NASA's MAVEN spacecraft observes Comet Siding Spring during its encounter with Mars.
On October 19, 2014, Mars will receive a first-time visitor from the outer fringes of the solar system. C/2013 A1, better known as Comet Siding Spring, has been traveling toward the inner solar system for millions of years, and will just miss Mars by a distance of 88,000 miles on October 19 (roughly one-third of the distance from the Earth to the Moon). These animations depict the flyby as seen from orbit above Mars, and as seen from the Martian surface. The blue portion of Comet Siding Spring's tail is composed of ionized gas swept away from the Sun by the solar wind. The gray portion is composed of heavier dust particles, which are moving at 33 miles per second relative to Mars.
This artist's concept simulates a ground-based view of Comet Siding Spring at its colsest approach to Mars. Victoria, a Martian crater previously visited by NASA's Opportunity rover, is visible in the foreground.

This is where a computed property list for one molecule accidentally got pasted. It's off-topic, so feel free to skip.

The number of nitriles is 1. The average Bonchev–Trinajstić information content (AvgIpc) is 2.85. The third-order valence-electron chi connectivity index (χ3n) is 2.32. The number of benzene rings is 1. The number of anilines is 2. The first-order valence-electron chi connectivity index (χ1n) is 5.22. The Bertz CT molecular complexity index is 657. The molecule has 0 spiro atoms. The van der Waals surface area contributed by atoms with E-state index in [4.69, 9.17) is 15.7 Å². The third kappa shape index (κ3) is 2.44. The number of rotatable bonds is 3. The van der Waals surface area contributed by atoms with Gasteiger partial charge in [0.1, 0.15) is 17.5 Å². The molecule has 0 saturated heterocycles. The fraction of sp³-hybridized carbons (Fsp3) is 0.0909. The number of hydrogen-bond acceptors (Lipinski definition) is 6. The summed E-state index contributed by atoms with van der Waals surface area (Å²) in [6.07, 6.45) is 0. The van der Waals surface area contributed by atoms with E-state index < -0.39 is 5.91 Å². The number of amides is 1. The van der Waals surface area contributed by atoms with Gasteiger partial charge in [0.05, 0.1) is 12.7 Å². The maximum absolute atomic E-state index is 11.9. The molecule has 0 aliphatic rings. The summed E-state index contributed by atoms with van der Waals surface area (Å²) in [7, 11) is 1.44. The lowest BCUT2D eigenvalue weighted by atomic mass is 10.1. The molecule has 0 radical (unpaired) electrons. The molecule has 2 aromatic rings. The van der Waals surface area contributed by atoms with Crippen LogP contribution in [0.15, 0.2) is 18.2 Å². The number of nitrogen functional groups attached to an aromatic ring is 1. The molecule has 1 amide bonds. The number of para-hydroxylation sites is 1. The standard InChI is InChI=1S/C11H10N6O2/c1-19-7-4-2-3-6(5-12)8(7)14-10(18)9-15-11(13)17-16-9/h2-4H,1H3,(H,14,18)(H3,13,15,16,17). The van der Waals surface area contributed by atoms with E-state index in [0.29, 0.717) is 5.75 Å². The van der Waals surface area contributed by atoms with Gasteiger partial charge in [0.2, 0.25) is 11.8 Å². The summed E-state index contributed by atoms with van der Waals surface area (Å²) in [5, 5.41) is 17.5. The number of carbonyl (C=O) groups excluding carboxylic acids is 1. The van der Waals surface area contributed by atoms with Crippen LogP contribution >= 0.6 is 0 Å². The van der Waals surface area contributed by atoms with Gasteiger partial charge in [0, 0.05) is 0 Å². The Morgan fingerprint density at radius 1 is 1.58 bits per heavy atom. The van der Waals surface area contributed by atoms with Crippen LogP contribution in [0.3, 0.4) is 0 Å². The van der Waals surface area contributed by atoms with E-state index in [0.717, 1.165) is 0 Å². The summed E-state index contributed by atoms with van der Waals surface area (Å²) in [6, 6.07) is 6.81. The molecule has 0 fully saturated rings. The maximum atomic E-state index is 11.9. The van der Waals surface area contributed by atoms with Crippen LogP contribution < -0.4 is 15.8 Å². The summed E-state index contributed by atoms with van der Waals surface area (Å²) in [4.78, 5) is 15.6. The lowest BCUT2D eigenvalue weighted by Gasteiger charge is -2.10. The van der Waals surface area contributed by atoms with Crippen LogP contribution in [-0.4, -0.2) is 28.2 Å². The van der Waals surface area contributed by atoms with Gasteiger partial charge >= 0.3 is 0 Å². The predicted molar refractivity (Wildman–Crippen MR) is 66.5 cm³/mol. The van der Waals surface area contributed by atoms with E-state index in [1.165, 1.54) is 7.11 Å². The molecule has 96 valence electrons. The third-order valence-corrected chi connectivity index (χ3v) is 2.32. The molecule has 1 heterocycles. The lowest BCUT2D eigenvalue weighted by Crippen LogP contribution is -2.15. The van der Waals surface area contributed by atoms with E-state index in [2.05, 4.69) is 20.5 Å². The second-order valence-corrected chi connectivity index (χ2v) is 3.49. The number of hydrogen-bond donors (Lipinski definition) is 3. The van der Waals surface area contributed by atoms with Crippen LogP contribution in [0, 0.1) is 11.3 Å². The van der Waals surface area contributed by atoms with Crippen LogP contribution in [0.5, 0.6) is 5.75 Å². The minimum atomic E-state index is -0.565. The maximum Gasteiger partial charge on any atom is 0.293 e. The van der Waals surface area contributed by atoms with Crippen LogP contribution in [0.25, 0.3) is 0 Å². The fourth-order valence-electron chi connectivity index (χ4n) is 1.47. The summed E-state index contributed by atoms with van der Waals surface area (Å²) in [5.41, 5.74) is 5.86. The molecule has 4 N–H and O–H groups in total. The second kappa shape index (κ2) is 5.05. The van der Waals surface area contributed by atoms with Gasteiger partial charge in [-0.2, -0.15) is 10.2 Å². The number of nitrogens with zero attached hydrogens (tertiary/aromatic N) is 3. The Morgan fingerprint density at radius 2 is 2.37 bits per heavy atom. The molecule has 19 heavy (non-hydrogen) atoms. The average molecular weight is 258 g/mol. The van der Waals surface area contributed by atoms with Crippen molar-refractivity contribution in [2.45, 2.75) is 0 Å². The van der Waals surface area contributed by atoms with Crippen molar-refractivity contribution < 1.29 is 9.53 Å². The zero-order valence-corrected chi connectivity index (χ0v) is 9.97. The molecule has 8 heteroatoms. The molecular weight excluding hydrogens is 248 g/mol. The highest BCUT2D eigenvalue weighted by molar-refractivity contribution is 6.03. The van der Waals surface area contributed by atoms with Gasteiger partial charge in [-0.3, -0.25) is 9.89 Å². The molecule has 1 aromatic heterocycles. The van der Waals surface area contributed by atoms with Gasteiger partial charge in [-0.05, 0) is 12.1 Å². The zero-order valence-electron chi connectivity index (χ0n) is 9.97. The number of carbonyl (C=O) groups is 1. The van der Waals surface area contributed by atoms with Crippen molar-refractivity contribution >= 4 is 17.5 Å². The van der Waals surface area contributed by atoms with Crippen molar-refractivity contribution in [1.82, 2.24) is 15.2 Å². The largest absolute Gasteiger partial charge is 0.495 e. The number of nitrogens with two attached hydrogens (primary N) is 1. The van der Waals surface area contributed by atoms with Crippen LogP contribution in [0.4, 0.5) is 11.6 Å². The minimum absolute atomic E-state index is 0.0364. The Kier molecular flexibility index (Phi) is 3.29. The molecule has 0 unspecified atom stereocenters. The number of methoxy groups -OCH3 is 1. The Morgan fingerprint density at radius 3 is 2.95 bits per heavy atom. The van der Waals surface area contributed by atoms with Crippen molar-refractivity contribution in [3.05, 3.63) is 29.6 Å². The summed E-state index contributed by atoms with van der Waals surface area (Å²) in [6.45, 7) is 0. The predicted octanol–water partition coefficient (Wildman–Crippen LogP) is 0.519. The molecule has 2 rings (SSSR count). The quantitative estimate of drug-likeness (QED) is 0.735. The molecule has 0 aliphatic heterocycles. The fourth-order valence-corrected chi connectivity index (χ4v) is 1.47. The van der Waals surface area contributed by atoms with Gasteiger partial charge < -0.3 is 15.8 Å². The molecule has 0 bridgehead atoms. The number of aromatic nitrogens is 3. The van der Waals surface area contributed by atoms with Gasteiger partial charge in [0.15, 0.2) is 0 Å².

A still image of the above artist's concept. The image is available in small and medium resolution versions, and a large-resolution version suitable for print. The original Photoshop file is also included.
Michael Lentz (USRA): Lead Animator Dan Gallagher (USRA): Producer Kelly Fast (NASA/HQ): Scientist Bruce Jakosky (LASP): Scientist David Folta (NASA/GSFC): Scientist Aaron E Lepsch (ADNET Systems, Inc.): Project Support
Please give credit for this item to: NASA's Goddard Space Flight Center Conceptual Image Lab
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